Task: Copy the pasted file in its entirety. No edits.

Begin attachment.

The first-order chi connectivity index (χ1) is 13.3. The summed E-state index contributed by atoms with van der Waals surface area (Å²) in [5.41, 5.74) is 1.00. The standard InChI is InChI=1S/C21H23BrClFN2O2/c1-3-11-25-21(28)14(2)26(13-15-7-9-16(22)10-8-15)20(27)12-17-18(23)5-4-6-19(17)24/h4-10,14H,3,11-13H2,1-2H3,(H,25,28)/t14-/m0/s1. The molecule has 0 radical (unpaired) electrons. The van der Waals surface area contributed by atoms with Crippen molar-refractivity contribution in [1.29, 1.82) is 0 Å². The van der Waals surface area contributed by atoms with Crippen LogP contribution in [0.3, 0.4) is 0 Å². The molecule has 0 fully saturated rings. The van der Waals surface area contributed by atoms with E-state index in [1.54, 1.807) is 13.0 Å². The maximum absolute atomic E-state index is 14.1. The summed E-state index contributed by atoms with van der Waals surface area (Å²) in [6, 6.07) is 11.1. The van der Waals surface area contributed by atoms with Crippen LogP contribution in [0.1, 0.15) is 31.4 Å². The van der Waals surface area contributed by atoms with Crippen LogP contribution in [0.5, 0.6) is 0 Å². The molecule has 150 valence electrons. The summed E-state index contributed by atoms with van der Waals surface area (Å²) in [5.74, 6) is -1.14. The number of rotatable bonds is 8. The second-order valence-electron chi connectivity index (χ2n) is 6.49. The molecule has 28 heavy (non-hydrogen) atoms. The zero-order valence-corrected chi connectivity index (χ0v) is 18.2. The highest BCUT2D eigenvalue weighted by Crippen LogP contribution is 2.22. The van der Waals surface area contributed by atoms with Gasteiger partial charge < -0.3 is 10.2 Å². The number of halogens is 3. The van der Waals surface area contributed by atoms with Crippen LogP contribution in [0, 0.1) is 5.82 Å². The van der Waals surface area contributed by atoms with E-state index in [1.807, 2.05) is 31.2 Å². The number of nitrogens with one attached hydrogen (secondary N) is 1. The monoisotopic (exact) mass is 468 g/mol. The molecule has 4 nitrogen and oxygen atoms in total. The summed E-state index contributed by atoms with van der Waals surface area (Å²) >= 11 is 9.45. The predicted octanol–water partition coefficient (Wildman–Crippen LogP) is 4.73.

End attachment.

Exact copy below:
The first-order chi connectivity index (χ1) is 13.3. The summed E-state index contributed by atoms with van der Waals surface area (Å²) in [5.41, 5.74) is 1.00. The standard InChI is InChI=1S/C21H23BrClFN2O2/c1-3-11-25-21(28)14(2)26(13-15-7-9-16(22)10-8-15)20(27)12-17-18(23)5-4-6-19(17)24/h4-10,14H,3,11-13H2,1-2H3,(H,25,28)/t14-/m0/s1. The molecule has 0 radical (unpaired) electrons. The van der Waals surface area contributed by atoms with Crippen molar-refractivity contribution in [1.29, 1.82) is 0 Å². The van der Waals surface area contributed by atoms with Crippen LogP contribution in [0.3, 0.4) is 0 Å². The molecule has 0 fully saturated rings. The van der Waals surface area contributed by atoms with E-state index in [1.54, 1.807) is 13.0 Å². The maximum absolute atomic E-state index is 14.1. The summed E-state index contributed by atoms with van der Waals surface area (Å²) in [6, 6.07) is 11.1. The van der Waals surface area contributed by atoms with Crippen LogP contribution in [0.1, 0.15) is 31.4 Å². The van der Waals surface area contributed by atoms with Crippen LogP contribution in [0.5, 0.6) is 0 Å². The molecule has 150 valence electrons. The summed E-state index contributed by atoms with van der Waals surface area (Å²) in [5.74, 6) is -1.14. The number of rotatable bonds is 8. The second-order valence-electron chi connectivity index (χ2n) is 6.49. The molecule has 28 heavy (non-hydrogen) atoms. The zero-order valence-corrected chi connectivity index (χ0v) is 18.2. The highest BCUT2D eigenvalue weighted by Crippen LogP contribution is 2.22. The van der Waals surface area contributed by atoms with Gasteiger partial charge < -0.3 is 10.2 Å². The number of halogens is 3. The van der Waals surface area contributed by atoms with Crippen LogP contribution in [0, 0.1) is 5.82 Å². The van der Waals surface area contributed by atoms with E-state index in [1.807, 2.05) is 31.2 Å². The number of nitrogens with one attached hydrogen (secondary N) is 1. The monoisotopic (exact) mass is 468 g/mol. The molecule has 4 nitrogen and oxygen atoms in total. The summed E-state index contributed by atoms with van der Waals surface area (Å²) >= 11 is 9.45. The predicted octanol–water partition coefficient (Wildman–Crippen LogP) is 4.73.